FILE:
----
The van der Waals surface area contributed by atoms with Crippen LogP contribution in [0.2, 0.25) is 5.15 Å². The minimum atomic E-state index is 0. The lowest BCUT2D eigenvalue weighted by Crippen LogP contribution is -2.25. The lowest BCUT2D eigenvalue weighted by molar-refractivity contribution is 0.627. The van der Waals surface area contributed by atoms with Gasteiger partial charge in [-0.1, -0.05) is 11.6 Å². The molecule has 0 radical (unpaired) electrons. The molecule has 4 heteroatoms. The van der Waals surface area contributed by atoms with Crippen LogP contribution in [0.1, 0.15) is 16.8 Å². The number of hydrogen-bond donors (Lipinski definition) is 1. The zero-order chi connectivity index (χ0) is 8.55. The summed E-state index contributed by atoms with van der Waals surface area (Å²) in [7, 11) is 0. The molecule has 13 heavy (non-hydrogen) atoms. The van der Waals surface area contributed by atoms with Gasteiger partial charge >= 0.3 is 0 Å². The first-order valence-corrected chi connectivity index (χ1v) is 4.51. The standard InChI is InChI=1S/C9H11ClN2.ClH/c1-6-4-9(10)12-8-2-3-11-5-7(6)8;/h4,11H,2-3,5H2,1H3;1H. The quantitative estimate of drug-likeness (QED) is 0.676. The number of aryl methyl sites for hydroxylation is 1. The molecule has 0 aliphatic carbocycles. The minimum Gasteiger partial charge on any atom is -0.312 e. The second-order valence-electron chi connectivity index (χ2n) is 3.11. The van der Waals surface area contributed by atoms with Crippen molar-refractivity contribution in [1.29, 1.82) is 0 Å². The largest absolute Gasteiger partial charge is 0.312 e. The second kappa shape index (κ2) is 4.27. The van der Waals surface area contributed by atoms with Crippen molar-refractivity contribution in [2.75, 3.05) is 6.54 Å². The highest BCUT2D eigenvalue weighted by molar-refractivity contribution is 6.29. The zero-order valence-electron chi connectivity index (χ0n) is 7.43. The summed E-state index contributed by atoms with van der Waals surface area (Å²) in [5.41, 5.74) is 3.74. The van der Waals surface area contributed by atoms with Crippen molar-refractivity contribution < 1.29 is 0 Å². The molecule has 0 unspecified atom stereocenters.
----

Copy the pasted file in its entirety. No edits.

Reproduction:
The van der Waals surface area contributed by atoms with Crippen LogP contribution in [0.2, 0.25) is 5.15 Å². The minimum atomic E-state index is 0. The lowest BCUT2D eigenvalue weighted by Crippen LogP contribution is -2.25. The lowest BCUT2D eigenvalue weighted by molar-refractivity contribution is 0.627. The van der Waals surface area contributed by atoms with Gasteiger partial charge in [-0.1, -0.05) is 11.6 Å². The molecule has 0 radical (unpaired) electrons. The molecule has 4 heteroatoms. The van der Waals surface area contributed by atoms with Crippen LogP contribution in [0.1, 0.15) is 16.8 Å². The number of hydrogen-bond donors (Lipinski definition) is 1. The zero-order chi connectivity index (χ0) is 8.55. The summed E-state index contributed by atoms with van der Waals surface area (Å²) in [7, 11) is 0. The molecule has 13 heavy (non-hydrogen) atoms. The van der Waals surface area contributed by atoms with Gasteiger partial charge >= 0.3 is 0 Å². The first-order valence-corrected chi connectivity index (χ1v) is 4.51. The standard InChI is InChI=1S/C9H11ClN2.ClH/c1-6-4-9(10)12-8-2-3-11-5-7(6)8;/h4,11H,2-3,5H2,1H3;1H. The quantitative estimate of drug-likeness (QED) is 0.676. The number of aryl methyl sites for hydroxylation is 1. The molecule has 0 aliphatic carbocycles. The minimum Gasteiger partial charge on any atom is -0.312 e. The second-order valence-electron chi connectivity index (χ2n) is 3.11. The van der Waals surface area contributed by atoms with Crippen molar-refractivity contribution in [1.29, 1.82) is 0 Å². The largest absolute Gasteiger partial charge is 0.312 e. The second kappa shape index (κ2) is 4.27. The van der Waals surface area contributed by atoms with Crippen molar-refractivity contribution in [2.75, 3.05) is 6.54 Å². The highest BCUT2D eigenvalue weighted by molar-refractivity contribution is 6.29. The zero-order valence-electron chi connectivity index (χ0n) is 7.43. The summed E-state index contributed by atoms with van der Waals surface area (Å²) in [5.41, 5.74) is 3.74. The van der Waals surface area contributed by atoms with Crippen molar-refractivity contribution < 1.29 is 0 Å². The molecule has 0 unspecified atom stereocenters.